As I mentioned above, I found the full strength of Pavilion Gray a little too dark for my taste so I mixed 2/3 of it with the white paint color used on all of the trim (Sherwin-Williams Emerald Urethane Trim Enamel in Satin). Sort of a custom HELLO LOVELY SWEDISH GREY-BLUE.
So do keep in mind you can customize your gray as you wish because it is going to vary according to your room’s light. Here are more possibilities from Sherwin-Williams and Benjamin Moore for colors similar to Pavilion Gray:
What’s interesting is I can’t really recognize blue undertones in the color in this photo at all:
Sometimes a paint color will look different than what you expect because of how photos are edited or the time of day a photo is shot. But there’s also the interplay with natural light and even the geographical location of the interior. In Glennon and Abby’s home above, the color feels a bit taupe and more Parisian-like to me.
In the kitchen above, Pavilion Gray appears warm and more stone-like.
Which Grey is the Right Grey Paint for Your Needs?
You can find the proper color, and you simply have to sample a few different contenders and take your time. When you see multiple colors together that are similar, their differences will be clearer. As you watch the light change across the day, you’ll also notice how they vary.
I love how Gemma used this hue in her kitchen (above) with Downpipe. The light floors blend so harmoniously with Pavilion Gray!
Inspiration for Pavilion Gray on Walls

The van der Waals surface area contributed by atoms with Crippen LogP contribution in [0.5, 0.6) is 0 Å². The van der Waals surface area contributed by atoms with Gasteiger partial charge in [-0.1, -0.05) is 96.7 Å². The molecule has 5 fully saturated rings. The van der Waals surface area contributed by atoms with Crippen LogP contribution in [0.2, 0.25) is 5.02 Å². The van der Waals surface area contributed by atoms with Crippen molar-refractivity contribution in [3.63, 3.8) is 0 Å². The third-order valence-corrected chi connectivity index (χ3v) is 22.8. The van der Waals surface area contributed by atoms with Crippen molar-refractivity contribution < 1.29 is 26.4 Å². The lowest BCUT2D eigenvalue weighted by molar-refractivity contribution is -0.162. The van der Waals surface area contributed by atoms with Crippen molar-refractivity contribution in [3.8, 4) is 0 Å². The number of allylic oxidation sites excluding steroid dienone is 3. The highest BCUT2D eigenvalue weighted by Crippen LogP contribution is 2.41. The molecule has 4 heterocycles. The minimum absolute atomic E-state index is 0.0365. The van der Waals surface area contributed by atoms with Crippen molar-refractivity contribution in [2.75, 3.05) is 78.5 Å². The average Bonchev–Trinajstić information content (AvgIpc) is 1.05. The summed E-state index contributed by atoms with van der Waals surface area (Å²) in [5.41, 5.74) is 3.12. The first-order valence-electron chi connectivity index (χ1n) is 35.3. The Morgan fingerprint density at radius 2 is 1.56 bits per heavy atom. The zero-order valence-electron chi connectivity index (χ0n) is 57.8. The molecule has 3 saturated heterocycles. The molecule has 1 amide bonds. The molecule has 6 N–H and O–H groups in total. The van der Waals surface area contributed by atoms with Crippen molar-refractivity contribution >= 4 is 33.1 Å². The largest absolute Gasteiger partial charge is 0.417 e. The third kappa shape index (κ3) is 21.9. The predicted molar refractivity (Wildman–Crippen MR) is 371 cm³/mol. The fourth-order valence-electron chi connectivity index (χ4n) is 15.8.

Depending on the time of day and exposure, this grey can vary…
This give us a an idea of how cozy the color can be:
and here it is in the sunshine…
reminding me very much of my own living room painted in the similar Repose Gray!
What Mood Does Repose Gray Create?
I have a rather unique vantage point since I am living with a handful of grays which are all quite similar: Repose Gray (entry, dining, living, two baths, closet), Agreeable Gray (bedrooms, family room), Eider White (which is sort of a light grey on our kitchen walls, laundry room walls and cabinetry), and Pavilion Gray (kitchen cabinetry).
It is cooler and less beige than Agreeable Gray so it feels slightly more formal, serene, and elegant to my senses. Compared to Pavilion Gray, I would describe Repose Gray’s mood as friendlier since it is a bit warmer and cozier than Pavilion Gray.
What Mood Will Pavilion Gray Create?
If you’re after a calm and serene mood, bet you’ll find it swell.
Why is that? Wondering why some grey paint colors can feel dingy or cold or ewwwww and others feel elegant, serene, and fresh?
In a word, undertones. A top notch firm with a rich history like Farrow & Ball went to great lengths to get it right. What makes a grey like this so utterly successful is how it magically looks beautiful across a range of different spaces.
I think the reason I am drawn to this grey is because it reminds me of:
my favorite timeless rooms,
and the Giannettis and Patina Farm! Wait. A farm? Yep. The farm where I first learned about this grey paint color.
A Winning Gray Designers Love
When Brooke and Steve Giannetti were building their modern farmhouse in Ojai years ago, they used a custom grey they mentioned was similar to Pavilion Gray. The Giannettis used that light grey color on steel doors and windows (above) and for exterior elements as well.
The color makes perfect sense given their passion for Swedish antiques and was enough of an endorsement for me!
or Repose Gray for you?